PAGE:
From Local Repression to
Limits in Action
The people are astir, ready to avenge the nation’s majesty, gravely offended.
—Antoine-Joseph Santerre, Commander-in-Chief
of the Paris National Guard, June 20, 1792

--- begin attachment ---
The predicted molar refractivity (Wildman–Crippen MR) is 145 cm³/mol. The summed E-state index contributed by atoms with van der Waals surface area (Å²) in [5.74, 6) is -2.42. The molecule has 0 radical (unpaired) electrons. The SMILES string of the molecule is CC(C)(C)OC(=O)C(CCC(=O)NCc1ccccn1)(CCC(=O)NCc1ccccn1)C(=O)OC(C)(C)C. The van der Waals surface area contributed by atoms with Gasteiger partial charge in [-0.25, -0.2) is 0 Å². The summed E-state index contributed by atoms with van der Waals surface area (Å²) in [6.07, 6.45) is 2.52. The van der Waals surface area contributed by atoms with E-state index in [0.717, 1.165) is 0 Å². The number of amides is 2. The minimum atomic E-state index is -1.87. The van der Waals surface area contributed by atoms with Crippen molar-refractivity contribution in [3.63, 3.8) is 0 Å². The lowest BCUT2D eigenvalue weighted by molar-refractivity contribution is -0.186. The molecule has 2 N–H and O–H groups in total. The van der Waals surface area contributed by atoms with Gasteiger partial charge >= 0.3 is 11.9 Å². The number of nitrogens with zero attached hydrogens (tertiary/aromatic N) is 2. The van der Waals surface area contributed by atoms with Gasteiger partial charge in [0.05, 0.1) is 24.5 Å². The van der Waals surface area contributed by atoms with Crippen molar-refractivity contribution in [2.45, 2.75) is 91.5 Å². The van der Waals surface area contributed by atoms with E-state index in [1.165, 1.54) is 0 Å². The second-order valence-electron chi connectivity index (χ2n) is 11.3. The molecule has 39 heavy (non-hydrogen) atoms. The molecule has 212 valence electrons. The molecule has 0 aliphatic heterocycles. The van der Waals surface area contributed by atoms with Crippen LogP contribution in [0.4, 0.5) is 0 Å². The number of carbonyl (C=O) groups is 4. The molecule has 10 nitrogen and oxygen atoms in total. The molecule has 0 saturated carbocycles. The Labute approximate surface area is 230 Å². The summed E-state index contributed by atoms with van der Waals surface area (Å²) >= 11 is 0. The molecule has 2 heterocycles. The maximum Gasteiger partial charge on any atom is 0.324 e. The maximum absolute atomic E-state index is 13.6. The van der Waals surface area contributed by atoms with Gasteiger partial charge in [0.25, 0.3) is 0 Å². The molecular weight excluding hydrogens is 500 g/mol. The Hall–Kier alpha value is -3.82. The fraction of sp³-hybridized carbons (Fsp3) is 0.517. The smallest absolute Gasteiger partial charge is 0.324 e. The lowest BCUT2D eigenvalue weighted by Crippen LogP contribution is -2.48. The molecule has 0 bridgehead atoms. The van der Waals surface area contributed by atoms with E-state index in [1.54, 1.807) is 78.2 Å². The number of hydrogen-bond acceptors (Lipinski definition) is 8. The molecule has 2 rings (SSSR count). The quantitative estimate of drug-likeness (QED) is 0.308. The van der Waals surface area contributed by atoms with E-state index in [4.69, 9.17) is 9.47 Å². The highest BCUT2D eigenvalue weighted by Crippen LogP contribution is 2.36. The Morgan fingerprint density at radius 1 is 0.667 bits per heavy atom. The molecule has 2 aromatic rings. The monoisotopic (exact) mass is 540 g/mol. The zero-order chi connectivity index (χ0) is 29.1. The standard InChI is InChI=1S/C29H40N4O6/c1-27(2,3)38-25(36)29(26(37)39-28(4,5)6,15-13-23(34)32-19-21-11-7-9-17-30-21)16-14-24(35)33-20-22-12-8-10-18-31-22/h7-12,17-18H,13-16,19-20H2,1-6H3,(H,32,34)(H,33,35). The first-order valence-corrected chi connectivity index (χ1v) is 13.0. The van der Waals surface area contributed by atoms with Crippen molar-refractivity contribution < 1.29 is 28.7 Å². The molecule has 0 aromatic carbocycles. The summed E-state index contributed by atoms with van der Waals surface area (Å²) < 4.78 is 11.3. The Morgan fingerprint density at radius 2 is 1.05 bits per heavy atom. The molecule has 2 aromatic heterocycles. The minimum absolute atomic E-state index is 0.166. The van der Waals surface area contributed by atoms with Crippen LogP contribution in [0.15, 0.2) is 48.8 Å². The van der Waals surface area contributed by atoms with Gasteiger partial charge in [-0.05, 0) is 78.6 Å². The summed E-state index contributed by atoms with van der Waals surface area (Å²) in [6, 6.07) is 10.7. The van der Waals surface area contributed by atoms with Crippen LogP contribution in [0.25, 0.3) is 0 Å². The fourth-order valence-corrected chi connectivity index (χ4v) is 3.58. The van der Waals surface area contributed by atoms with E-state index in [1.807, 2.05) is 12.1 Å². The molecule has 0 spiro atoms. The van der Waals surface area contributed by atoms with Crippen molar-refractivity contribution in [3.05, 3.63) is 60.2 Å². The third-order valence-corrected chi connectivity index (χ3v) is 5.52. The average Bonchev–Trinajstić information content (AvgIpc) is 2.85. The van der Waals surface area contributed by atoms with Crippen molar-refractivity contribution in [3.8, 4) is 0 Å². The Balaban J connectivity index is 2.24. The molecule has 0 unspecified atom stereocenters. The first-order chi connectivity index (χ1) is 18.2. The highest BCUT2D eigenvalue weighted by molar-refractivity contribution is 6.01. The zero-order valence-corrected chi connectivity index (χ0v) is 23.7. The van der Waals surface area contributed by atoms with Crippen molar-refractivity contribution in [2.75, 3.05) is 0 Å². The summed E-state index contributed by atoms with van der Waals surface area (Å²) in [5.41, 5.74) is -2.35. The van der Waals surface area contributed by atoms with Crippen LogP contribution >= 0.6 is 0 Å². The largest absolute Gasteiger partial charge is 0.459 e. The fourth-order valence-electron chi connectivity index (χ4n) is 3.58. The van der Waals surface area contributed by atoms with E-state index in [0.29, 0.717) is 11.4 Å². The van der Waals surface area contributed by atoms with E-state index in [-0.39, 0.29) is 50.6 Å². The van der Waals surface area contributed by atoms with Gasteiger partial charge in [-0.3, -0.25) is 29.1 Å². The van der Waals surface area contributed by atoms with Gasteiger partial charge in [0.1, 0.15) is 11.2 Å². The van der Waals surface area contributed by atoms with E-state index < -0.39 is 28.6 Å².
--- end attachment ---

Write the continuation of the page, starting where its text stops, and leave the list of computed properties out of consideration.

On August 25, 1792, little more than a week before the September prison massacres broke out in Paris, crowds of angry sans-culottes left town. Rumors about their number varied, but by the time they reached their destination, Orléans, they were reported at fifteen hundred.1 Recruited among the city’s sections and the visiting National Guard from Marseilles, they formed into two groups. One was led by Claude Fournier L’Héritier, a former slave driver from Saint-Domingue who had been close to members of the Court before the Revolution, notably MarieAntoinette and the comte d’Artois. The other was headed by Claude-François Lazowski, son of Polish immigrants and former royal inspector of manufacturing before the Revolution abolished his post. Both men were renowned for their involvement in revolutionary journées—Fournier for nearly assassinating Lafayette during the massacre on the Champs de Mars in 1791, Lazowski for his key role in the invasion of the Tuileries Palace in June 1792 and the insurrection of August 10.2 In the aftermath of the monarchy’s overthrow, the Paris sections began clamoring to have the lèse-nation suspects held in the prisons of the Haute Cour nationale in Orléans moved to Paris for trial and execution.3 The National Assembly was reluctant and postponed responding to their demands. Implacable, the sans-culottes took matters into their own hands. They ordered the transfer